I decide I better depart before I spend the rest of my day here. In an attempt to walk off the alcohol, I head for Singapore’s famed Botanical Gardens. I decide to take a cab this time — did I mention it’s hot?
The gardens are exceptional. Thousands of orchids and other flowers adorn the massive — albeit strange — structures towering above. Just like Marina Bay Sands, you would recognise these monoliths if you saw one. Also, like Marina Bay Sands, you can head up the structures — offering views of the city and the surrounding gardens.
As I sit in the shade wondering what they are for, I begin to get sleepy in the afternoon heat — time to move again.
The next stop on my journey is Orchard Road — Singapore’s bustling shopping district. It is not far from the gardens and when I reach it — I am sure that I’ve reached the heart of the world.
Bustling is an understatement — this neighbourhood is alive with shoppers from all walks of life creating a living, breathing fabric on this 2-kilometre stretch.
I nip in and out of glittering complexes like ION Orchard and Paragon — mostly window shopping although I did pick up a pair of Ray-Bans to replace the ones, I had unwitting left behind in my London flat.
Big names in luxury like Gucci, Armani and A. Lange & Sohne — to name just a few — are the draw here. If you’re looking to do some shopping in The Lion City, this is the place.
Orchard Road isn’t just luxury shops — although there are plenty — hawkers selling all kinds of goods and clothes at street level are sure to arouse the interests of bargain shoppers and I stop at a few small bars and cafés for a cheeky Tiger Beer and a bite of the local cuisine.
By now it’s getting late — the sun is still high but I’m beginning to think about my evening. To start, I want to head to Singapore’s famed ‘Little India’ or ‘Tekka’ as the locals say. I head to Serangoon Road to see what the fuss is all about.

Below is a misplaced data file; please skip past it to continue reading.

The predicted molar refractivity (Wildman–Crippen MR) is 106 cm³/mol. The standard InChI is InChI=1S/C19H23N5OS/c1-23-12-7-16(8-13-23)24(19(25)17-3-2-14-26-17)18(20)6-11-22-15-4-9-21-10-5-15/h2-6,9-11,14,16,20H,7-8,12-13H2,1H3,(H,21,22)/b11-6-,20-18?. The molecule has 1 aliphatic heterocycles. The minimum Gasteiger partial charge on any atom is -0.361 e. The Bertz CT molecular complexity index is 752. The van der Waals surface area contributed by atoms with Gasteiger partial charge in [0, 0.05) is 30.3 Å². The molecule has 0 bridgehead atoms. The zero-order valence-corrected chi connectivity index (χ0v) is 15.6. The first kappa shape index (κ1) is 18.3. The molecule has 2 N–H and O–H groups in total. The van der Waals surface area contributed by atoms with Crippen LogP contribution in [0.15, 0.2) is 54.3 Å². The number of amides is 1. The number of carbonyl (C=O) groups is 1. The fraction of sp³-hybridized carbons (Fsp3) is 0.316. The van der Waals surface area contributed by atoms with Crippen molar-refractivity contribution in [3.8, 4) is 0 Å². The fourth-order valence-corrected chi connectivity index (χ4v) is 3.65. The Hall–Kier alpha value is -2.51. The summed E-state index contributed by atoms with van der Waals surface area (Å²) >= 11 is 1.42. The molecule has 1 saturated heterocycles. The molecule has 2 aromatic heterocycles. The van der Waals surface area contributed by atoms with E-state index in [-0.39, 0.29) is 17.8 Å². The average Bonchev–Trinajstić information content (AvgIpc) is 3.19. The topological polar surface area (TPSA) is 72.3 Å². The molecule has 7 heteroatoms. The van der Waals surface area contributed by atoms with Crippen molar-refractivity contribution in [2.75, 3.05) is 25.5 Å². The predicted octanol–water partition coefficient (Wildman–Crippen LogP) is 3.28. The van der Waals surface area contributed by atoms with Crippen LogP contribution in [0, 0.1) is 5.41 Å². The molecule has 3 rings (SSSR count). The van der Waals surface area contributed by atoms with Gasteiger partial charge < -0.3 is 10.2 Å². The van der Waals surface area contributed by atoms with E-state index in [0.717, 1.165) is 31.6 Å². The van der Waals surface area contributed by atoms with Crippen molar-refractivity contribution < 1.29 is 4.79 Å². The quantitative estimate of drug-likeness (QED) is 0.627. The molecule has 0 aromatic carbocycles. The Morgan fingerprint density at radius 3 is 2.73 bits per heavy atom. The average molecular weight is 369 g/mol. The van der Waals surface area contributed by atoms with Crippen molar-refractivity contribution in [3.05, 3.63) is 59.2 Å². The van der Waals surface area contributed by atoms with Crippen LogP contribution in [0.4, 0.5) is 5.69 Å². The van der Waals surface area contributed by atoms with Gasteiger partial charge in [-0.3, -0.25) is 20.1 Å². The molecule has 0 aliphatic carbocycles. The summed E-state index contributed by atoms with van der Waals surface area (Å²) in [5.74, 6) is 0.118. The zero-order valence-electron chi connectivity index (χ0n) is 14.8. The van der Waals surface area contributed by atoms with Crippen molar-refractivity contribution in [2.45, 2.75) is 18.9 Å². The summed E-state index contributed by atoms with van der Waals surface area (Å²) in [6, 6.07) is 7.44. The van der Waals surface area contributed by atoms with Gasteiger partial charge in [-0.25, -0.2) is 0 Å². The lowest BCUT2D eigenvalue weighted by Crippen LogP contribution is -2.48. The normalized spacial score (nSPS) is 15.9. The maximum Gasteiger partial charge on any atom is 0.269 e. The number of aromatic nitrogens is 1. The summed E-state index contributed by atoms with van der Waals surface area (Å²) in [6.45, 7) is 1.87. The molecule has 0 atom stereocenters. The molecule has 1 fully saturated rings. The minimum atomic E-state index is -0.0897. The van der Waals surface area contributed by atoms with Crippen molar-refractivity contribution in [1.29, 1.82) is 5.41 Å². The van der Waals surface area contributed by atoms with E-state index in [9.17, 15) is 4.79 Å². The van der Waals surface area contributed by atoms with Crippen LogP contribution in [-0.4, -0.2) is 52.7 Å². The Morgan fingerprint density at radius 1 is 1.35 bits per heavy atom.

I am not disappointed — I am transported out of Southeast Asia and onto the Indian subcontinent. Hindu Temples tower around me, Mosques let out the Muezzin call to 5 o’clock prayer.
Although the day is winding down, the city never sleeps. I pick through markets full of produce, clothing and other trinkets. Cafes sell classic Indian Chai with samosas on the side. As an unabashed Indophile — I feel right at home.
I’ve crossed the city at this point, I can’t help but wonder what views the Marina Bay Sands will offer me as I sip cocktails overlooking the city lights of late-night Singapore.
Arriving back at where my day began, I don some more appropriate attire and head up to the Spago Dining Room on level 57 of Marina Bay Sands.
The restaurant by Wolfgang Puck serves seasonal California cuisine with ‘global accents.’ After debating whether to get lobster or steak, I settle on the latter. Perfectly cooked with fingerling potatoes and a Bordelaise Sauce, I could not have been happier with the meal.
The restaurant has a fairly extensive wine menu to pair with whatever dish you’ve decided to have for dinner.
After dinner I head out to the alfresco bar overlooking the infinity pool where I had my dip earlier — this is the life.
I contemplate the hours spent walking, shopping and eating my way through this truly majestic city — all the while bright lights of downtown Singapore dance across my horizon. As the night slips by I realise it is time to retire and end my perfect day in the Lion City. As I head to my room I wonder — what will Singapore have on offer for tomorrow?